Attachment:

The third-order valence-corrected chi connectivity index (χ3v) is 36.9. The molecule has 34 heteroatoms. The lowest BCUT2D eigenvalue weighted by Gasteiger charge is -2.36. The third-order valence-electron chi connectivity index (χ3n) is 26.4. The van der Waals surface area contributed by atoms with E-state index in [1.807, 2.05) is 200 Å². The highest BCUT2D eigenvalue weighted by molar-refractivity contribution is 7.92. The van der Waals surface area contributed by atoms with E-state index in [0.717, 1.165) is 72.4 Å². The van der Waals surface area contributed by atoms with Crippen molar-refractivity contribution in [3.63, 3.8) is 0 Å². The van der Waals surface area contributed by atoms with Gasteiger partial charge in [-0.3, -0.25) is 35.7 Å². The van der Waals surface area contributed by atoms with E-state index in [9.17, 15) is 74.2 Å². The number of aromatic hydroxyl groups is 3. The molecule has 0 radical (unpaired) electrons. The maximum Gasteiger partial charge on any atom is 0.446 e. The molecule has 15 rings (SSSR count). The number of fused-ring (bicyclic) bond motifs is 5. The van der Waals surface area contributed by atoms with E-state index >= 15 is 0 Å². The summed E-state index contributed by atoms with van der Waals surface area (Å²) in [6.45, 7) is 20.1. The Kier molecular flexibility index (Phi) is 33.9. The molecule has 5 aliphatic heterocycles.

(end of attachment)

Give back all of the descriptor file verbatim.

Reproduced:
The third-order valence-corrected chi connectivity index (χ3v) is 36.9. The molecule has 34 heteroatoms. The lowest BCUT2D eigenvalue weighted by Gasteiger charge is -2.36. The third-order valence-electron chi connectivity index (χ3n) is 26.4. The van der Waals surface area contributed by atoms with E-state index in [1.807, 2.05) is 200 Å². The highest BCUT2D eigenvalue weighted by molar-refractivity contribution is 7.92. The van der Waals surface area contributed by atoms with E-state index in [0.717, 1.165) is 72.4 Å². The van der Waals surface area contributed by atoms with Crippen molar-refractivity contribution in [3.63, 3.8) is 0 Å². The van der Waals surface area contributed by atoms with Gasteiger partial charge in [-0.3, -0.25) is 35.7 Å². The van der Waals surface area contributed by atoms with E-state index in [9.17, 15) is 74.2 Å². The number of aromatic hydroxyl groups is 3. The molecule has 0 radical (unpaired) electrons. The maximum Gasteiger partial charge on any atom is 0.446 e. The molecule has 15 rings (SSSR count). The number of fused-ring (bicyclic) bond motifs is 5. The van der Waals surface area contributed by atoms with E-state index >= 15 is 0 Å². The summed E-state index contributed by atoms with van der Waals surface area (Å²) in [6.45, 7) is 20.1. The Kier molecular flexibility index (Phi) is 33.9. The molecule has 5 aliphatic heterocycles.